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  • Morgan Dixon

You’re Black? Really?

Updated: Nov 22, 2020

I have finished my freshman year of high school, making it through rigorous classes, distance learning, and group projects. Yet one aspect of school that always challenged me was the constant doubt of my “Blackness,” or how black I really was. I had never faced that question before, though I knew it was a matter of time before I did.

For my entire education, I have attended Predominantly White Institutions (PWIs). In elementary and middle school, my Blackness was never in question. Younger children do not focus on racism. They focus on playdates and friendship bracelets.

In the eyes of my classmates, I was the spokesperson for the entire Black race. Anything other Black people did, my classmates looked to me to explain. To them, I was approachable, therefore, they were comfortable.

I was someone who could not be “Black,” because I was more like them and less like the Black people they saw on television. I was not the stereotypical black girl: sassy and finger-snapping, like Zuri from the Disney Channel show Jessie.

I was known for being a good student. I was not particularly good at sports or dancing, two common traits that are often associated with Black people. I did not meet their criteria of what a “Black person” was, and as a result, they did not see me as Black.

When I got to high school, everything changed. I was not the only Black person there, and I was not like my fellow Black peers. There were several white students who thought that the other Black students fit their stereotypes of Black people and that I did not.

Those white students thought that I was not really Black, because of my being an Honor Roll student. They thought that I was mixed, because I have a lighter skin complexion in comparison to my other Black classmates.

At the same time, some Black students said that I was not Black, because I enjoyed things that they would label as “white.” I am not aware of a word that describes this “otherness” that I experienced from Black people and white people alike. I am treated differently by some white people for being too Black, and I am treated differently by other Black people for not being Black enough.

They assumed that I am mixed-race or not fully Black, because they did not think that a fully Black person liked the things that I liked or did the things that I did. When I told them otherwise, they revoked whatever “pass” they had given me for not being like them.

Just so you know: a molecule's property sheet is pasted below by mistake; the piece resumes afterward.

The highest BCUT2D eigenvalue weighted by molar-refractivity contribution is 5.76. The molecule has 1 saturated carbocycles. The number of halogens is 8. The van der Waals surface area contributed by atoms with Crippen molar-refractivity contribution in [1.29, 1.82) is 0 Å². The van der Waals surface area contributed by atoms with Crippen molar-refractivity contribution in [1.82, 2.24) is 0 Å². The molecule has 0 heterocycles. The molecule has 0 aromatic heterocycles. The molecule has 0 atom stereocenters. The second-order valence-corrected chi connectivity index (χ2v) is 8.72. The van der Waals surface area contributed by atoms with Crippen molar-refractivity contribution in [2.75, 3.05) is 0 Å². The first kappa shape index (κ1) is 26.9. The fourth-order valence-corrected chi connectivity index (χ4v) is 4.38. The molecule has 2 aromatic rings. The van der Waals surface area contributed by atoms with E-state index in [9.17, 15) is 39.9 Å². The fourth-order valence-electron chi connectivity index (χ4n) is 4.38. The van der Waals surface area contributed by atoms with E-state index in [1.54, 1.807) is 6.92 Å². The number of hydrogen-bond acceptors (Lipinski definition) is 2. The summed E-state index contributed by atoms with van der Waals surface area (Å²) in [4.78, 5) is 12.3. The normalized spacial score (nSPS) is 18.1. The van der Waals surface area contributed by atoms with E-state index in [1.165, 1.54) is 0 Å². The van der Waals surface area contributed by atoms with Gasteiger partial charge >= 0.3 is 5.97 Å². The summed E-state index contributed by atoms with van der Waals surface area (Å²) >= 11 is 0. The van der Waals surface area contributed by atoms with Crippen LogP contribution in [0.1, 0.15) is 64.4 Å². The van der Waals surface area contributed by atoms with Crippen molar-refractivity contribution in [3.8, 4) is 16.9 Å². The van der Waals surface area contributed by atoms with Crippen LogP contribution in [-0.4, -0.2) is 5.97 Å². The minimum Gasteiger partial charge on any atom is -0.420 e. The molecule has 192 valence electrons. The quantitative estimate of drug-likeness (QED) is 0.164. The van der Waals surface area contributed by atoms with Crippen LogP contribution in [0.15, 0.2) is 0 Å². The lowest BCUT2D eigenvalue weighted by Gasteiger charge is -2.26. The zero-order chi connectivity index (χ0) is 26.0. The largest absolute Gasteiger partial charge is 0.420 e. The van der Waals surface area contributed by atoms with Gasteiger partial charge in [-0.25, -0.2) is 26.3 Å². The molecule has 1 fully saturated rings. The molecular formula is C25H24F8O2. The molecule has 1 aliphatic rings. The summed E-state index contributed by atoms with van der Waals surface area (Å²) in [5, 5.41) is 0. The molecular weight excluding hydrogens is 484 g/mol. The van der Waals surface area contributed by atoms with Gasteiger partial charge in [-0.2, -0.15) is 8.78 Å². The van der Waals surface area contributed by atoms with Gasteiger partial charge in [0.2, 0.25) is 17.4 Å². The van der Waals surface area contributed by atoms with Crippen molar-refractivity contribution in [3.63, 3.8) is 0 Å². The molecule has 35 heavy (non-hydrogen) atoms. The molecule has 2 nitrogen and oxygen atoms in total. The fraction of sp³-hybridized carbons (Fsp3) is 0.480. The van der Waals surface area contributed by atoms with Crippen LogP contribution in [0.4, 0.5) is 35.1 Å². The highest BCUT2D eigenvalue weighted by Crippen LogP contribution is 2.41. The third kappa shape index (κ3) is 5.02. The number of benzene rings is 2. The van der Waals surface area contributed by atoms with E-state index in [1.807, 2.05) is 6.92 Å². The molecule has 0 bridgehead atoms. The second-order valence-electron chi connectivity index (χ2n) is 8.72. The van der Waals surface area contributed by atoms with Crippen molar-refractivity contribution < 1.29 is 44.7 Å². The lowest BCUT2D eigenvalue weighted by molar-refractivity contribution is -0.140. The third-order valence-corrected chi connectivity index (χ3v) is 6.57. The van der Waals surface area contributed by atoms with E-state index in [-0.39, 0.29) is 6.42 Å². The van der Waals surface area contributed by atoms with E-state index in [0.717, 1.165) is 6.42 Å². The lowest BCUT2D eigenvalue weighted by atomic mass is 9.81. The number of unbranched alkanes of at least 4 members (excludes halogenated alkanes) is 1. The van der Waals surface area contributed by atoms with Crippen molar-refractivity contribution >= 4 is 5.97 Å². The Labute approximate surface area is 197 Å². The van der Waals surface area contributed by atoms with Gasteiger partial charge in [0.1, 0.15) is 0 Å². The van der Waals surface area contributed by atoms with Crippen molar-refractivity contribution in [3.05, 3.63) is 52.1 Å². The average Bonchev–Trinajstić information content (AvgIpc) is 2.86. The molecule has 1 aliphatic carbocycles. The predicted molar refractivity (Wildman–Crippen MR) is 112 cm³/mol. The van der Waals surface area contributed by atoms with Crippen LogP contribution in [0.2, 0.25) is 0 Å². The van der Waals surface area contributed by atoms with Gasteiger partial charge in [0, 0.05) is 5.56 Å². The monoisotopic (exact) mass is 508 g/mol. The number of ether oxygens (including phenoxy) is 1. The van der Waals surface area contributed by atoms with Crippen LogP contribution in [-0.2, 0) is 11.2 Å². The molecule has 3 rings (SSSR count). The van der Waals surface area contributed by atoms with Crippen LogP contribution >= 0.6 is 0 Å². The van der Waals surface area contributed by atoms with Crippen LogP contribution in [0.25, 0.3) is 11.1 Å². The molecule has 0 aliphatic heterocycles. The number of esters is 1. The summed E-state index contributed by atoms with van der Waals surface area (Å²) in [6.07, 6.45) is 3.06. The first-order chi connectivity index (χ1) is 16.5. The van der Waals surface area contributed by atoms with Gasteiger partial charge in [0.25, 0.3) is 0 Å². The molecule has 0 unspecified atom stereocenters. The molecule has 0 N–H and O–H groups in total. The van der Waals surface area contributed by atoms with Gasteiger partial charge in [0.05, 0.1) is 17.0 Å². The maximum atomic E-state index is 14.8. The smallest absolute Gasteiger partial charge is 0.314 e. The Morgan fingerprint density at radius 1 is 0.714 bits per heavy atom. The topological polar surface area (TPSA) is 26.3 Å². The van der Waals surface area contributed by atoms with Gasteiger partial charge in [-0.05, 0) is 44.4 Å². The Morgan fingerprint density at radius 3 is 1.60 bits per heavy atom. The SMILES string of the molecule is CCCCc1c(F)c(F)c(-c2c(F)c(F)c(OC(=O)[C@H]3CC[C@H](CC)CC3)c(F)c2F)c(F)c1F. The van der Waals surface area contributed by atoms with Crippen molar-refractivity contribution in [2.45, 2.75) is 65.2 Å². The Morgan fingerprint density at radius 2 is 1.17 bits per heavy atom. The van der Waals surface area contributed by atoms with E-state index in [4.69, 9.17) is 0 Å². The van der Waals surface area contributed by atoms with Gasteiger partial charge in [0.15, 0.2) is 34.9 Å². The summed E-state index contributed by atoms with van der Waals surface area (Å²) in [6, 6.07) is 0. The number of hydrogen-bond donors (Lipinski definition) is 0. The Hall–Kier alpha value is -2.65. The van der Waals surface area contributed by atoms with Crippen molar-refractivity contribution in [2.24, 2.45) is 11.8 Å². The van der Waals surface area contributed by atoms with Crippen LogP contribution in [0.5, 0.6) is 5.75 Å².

It is hard enough navigating through young adulthood, high school, and 2020, without the added pressure of having to explain something that should not be questioned in the first place.

I should not have to explain that although one of my parents may be of a lighter complexion, I can still be Black. Going into high school, I knew that I would experience questions about my ethnicity at some point, but that did not make it hurt any less. It is exhausting to constantly feel the pressure of having to prove your “Blackness,” even though there is no one way to be Black.

There are common experiences that tie Black people together. There are as many ways to be Black as there are shades of Black people. I wish had confidence in that belief earlier. I want to be there for those who are experiencing the same bias, as a listening ear or as a shoulder to cry on. I want to tell them that they do not have anything to prove to anyone.

I am angry, but I am also hopeful. I know that I will do my best to get rid of the bias that I and many others face. In 2020, we are living in a time where we are knocking down barriers and systems designed to work against us. The color of my skin does not make me any better or any worse of a person. I am Black and that is not for anyone to doubt or to debate.

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